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Mathematical Proof (Breakdown)

Lynn's picture

 This is a more thorough explanation of the project I presented today. I realize that I skimmed over the actual calculations I did, but I only had five minutes and wasn't certain how interested people would be. 

Anyway, here is the breakdown, along with snapshots of the pictures I used during hte presentation, and a screenshot of the file I created to check my calculations. If you find this at all interesting, take a course in Linear Algebra. It's fantastic. I'm shamelessly promoting it here. :)

The idea behind this project was to calculate the "ranking" of my courses in a way similar to that of web pages. If you'll look at the image I've attached, you'll see that I built a matrix (the big square) out of the nine courses I have taken at Bryn Mawr so far. You can think of it like a chart, sort of; across the top is course 1, 2, 3... 9, and then down the side are those courses again. When a course influenced my thinking about another course (which I was taking at the same time or after the first course), I assigned that point on the matrix a value of 1, and when it didn't, I assigned it a zero. The first row, for example, is EvoLit; it gets a 0 in the first column because EvoLit, being itself, cannot influence itself (well, debatable, but not in Math), then a 1 in the next column because it influenced my Spanish class, and so on. I filled out the entire matrix in this way.

Is this boring? I'm terrible at explaining things.

Once I'd built the matrix, I calculated the eigenvalues - in this case, eigenvalue - of the matrix. You don't really need to know what this is, except that I needed it to get the eigenvector which would provide the solution to my problem. (The eigenvalue is 1.88, if anyone's following along on the picture. I did calculate this by hand the first time, but I  double-checked with the wonderful, magical Mathematica program. This is good, because it caught a mistake I made. Oops.) If anyone is desperately curious about how to calculate an eigenvector... Take Linear Algebra. It isn't complicated, but it does require a bit of background knowledge. (This is my way of hiding that I don't have a clue how to explain it.)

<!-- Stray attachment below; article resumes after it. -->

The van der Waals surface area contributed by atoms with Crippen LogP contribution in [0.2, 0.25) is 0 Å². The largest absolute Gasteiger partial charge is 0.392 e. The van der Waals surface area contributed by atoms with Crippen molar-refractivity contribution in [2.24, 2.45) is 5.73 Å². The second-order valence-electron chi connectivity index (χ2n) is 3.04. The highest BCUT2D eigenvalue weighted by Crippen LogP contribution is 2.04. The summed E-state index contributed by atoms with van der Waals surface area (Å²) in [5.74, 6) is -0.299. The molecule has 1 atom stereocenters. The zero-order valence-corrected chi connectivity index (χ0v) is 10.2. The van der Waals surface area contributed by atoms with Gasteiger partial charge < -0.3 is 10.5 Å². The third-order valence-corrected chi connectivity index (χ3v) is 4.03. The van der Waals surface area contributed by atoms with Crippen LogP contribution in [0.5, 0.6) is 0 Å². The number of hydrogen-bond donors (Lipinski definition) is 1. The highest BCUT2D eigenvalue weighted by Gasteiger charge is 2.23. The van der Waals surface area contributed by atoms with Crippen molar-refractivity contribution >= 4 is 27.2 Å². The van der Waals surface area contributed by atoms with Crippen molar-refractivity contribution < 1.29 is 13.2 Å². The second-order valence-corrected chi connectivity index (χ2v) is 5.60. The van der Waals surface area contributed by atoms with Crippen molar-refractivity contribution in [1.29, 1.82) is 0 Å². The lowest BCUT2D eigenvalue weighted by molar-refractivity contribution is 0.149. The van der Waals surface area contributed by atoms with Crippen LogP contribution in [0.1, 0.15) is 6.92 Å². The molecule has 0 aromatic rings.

From there, I used the eigenvalue to calculate the eigenvector (again, can't really explain; the picture shows the results without all the mess, anyway, so it isn't that important). I highlighted the values that matter to us. Each value, separated by a comma, is a row in a one-column vector; each row corresponds to the same row in the original matrix. So, for example, row 1 (EvoLit) corresponds to row 1 in the eigenvector, which is about 1.23. Then, all I had to to was order the values with their corresponding classes from highest to lowest, and there were my rankings! Flashy, but simple. 

This project isn't directly comparable to web rankings, of course, because my classes are ranked predominantly by number of classes they influence, as opposed to internet rankings, where a page ranks highest if it is linked *to* by the highest number of pages. But the principle holds, and I had a lot of fun doing this. I think you can see, though, why I wasn't really able to walk through the process in my five-minute presentation time.

To anyone who happens to have stuck with me this far, did this explanation make sense? I'm happy to answer any questions. :)

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Comments

dfishervan's picture

Storytelling Through Math

I just wanted to say that I really enjoyed your presentation! It was interesting having read your prior post where you brainstormed presentation ideas and see all it come to fruition. I was really impressed with the connection and your application of our class discussions to Linear Algebra (even though I didn’t quite follow the explanation you provided above, I’m sure it is sound math!). What was interesting was that as you were explaining your project, I found myself thinking back to my 9th grade math class where I first learned about matrices, probing my memory, yearning to more fully understand your connection and story. At the same time, I was so impressed that I sort of just wanted to sit back and accept whatever you were saying. I guess this is a pretty common reaction people have to outstanding yet, complex stories. It was also intriguing that in a sense, you simplified teachings from this course as well as your other classes with a mathematical proof. Throughout the semester, we’ve moved away from explaining things with hard science and I thought it was interesting that you ended by bring back science and math into the mix as an overarching organizing power.

 

Lynn's picture

 Thank you! I didn't really

 Thank you! I didn't really think of my project that way when I prepared it - didn't consider that I was returning to hard science, which we had moved beyond - but it's kind of funny, now. I am glad that someone liked it. :)

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